Top Menu

Scrutiny Alerts And Updates

March 24, 2017

ING

Netherlands-based ING NV, a company with shares listed on the New York Stock Exchange, recently disclosed:

“ING Bank is the subject of criminal investigations by Dutch authorities regarding various requirements related to the on-boarding of clients, money laundering and corrupt practices. ING Groep has also received related information requests from U.S. authorities. ING Groep and ING Bank are cooperating with such ongoing investigations and requests. It is currently not feasible to determine how the ongoing investigations and requests may be resolved or the timing of any such resolution, nor to estimate reliably the possible timing, scope or amounts of any resulting fines, penalties and/or other outcome, which could be significant.”

Continue Reading

Why Has The DOJ Stopped Civilly Enforcing The FCPA?

March 23, 2017

The Foreign Corrupt Practices Act specifically authorizes the DOJ to civilly (not just criminally) enforce the statute against non-issuers.

Indeed, between 1991 and 2001 approximately 35% of all DOJ corporate FCPA enforcement actions were civil actions. However, the last time the DOJ invoked this express statutory remedy was in 2001 and the question is posed: why has the DOJ stopped civilly enforcing the FCPA?

Make sure to read to the end of the post to hear the DOJ’s non-responsive answer to this question.

Perhaps instead of creating new ways to enforce the FCPA not even mentioned in the statute (such as non-prosecution agreements, deferred prosecution agreements and most recently declinations with disgorgements) the DOJ should go back to enforcing the FCPA in ways expressly authorized by Congress.

Continue Reading

Once Upon A Time, The DOJ Did Specifically Identify “Foreign Officials” And Rep. Ros-Lehtinen Is Miffed That It Doesn’t Now

March 22, 2017

There are several material differences between how the DOJ enforces the Foreign Corrupt Practices Act in the modern era compared to the past.

For instances, as highlighted in this previous post, in the modern era the vast majority of corporate FCPA enforcement actions do not result in related individual charges against company employees. Between 1977 – 2004, the exact opposite was true – most corporate FCPA enforcement actions did result in related individual charges.

For most of the FCPA’s history, the DOJ either charged a business organization suspected of FCPA violations with an offense or did not charge the organization. In the modern era, the DOJ has created a buffet of options (non-prosecution agreements, deferred prosecution agreements) and added “declinations with disgorgements” to the buffet line in September 2016 (see here for the prior post).

As highlighted in this post, for many years the DOJ specifically identified “foreign officials” implicated in an FCPA enforcement action. However, in the modern era of FCPA enforcement the DOJ does not and Rep. Ileana Ros-Lehtinen (R-FL)(pictured) is rightfully miffed.

Continue Reading

FCPA Flash Podcast – A Conversation With Jay Darden Regarding DOJ FCPA Enforcement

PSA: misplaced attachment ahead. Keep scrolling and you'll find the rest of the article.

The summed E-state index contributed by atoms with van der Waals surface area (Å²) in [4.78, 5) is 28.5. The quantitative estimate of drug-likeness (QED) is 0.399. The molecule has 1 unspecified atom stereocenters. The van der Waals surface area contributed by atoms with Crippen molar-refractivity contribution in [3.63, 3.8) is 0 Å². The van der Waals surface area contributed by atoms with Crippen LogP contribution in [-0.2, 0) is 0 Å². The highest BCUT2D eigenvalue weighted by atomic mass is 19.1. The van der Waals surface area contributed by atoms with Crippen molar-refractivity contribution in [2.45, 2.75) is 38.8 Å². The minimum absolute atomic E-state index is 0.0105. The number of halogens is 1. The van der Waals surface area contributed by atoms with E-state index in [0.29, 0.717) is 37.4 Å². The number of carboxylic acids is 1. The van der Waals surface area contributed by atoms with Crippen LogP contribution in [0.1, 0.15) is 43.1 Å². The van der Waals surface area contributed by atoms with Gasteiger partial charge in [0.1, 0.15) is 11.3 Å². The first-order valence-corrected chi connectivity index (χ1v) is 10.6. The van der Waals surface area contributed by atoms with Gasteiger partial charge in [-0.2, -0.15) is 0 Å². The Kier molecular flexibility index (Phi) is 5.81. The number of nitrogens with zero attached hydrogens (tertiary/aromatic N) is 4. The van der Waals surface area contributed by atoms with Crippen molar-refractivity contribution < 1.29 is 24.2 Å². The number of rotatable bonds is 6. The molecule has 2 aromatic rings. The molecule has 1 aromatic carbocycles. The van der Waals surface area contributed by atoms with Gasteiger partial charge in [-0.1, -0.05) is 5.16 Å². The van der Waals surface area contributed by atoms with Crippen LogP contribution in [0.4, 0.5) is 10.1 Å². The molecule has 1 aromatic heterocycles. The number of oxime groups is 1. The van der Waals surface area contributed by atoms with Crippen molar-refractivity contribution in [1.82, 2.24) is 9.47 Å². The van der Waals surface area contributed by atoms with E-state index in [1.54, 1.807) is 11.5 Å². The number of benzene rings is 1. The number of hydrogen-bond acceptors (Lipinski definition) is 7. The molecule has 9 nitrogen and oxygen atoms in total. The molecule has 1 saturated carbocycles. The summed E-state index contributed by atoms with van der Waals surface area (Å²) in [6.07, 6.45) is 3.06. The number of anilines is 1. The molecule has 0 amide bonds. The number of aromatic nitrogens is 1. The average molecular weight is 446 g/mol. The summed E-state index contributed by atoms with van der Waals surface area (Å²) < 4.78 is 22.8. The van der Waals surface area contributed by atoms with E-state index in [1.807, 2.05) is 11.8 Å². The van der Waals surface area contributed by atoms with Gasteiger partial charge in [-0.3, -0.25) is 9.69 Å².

March 21, 2017

The FCPA Flash podcast provides in an audio format the same fresh, candid, and informed commentary about the Foreign Corrupt Practices Act and related topics as readers have come to expect from written posts on FCPA Professor.

This FCPA Flash episode is a conversation with Jay Darden (Paul Hastings and former Assistant Chief of the DOJ’s Fraud Section). In the episode, Darden discusses what FCPA practitioners need to understand about being a DOJ FCPA attorney and along the same lines what DOJ FCPA enforcement attorneys need to understand about being an FCPA practitioner. Darden also provides a list of things he would change about the FCPA or FCPA enforcement and comments on recent FCPA enforcement actions concerning internship and hiring practices.

FCPA Flash is sponsored by Kroll. Kroll is trusted by companies and compliance officers worldwide to help prevent, detect, and remediate FCPA challenges with scalable, end-to-end compliance solutions: from high-volume third party screening and automated monitoring, to risk-based due diligence, to complex investigations and monitorships.

Rep. Perlmutter, Once Again, Introduces FCPA Reform Bill, But This Time Goes Political

March 20, 2017

U.S. Representative Ed Perlmutter (D-CO) is persistent.

In 2009, he introduced the “Foreign Business Bribery Prohibition Act” in the House to no avail. (See here and here for prior posts). In 2011, he again introduced the “Foreign Business Bribery Prohibition Act” in the House to no avail. (See here for the prior post). In 2016, he again introduced the “Foreign Business Bribery Prohibition Act” in the House to no avail (See here for the prior post).

Last week, Perlmutter once again introduced the “Foreign Business Bribery Prohibition Act” in the House (H.R. 1549), but this time he attempted to make a political statement.

Even though H.R. 1549 is substantively the same bill as Perlmutter introduced in 2009, 2011 and 2016, the supposed purpose of H.R. 1549, as stated in his press release, is to “help stop corruption and foreign bribery under the Trump Administration.”

Continue Reading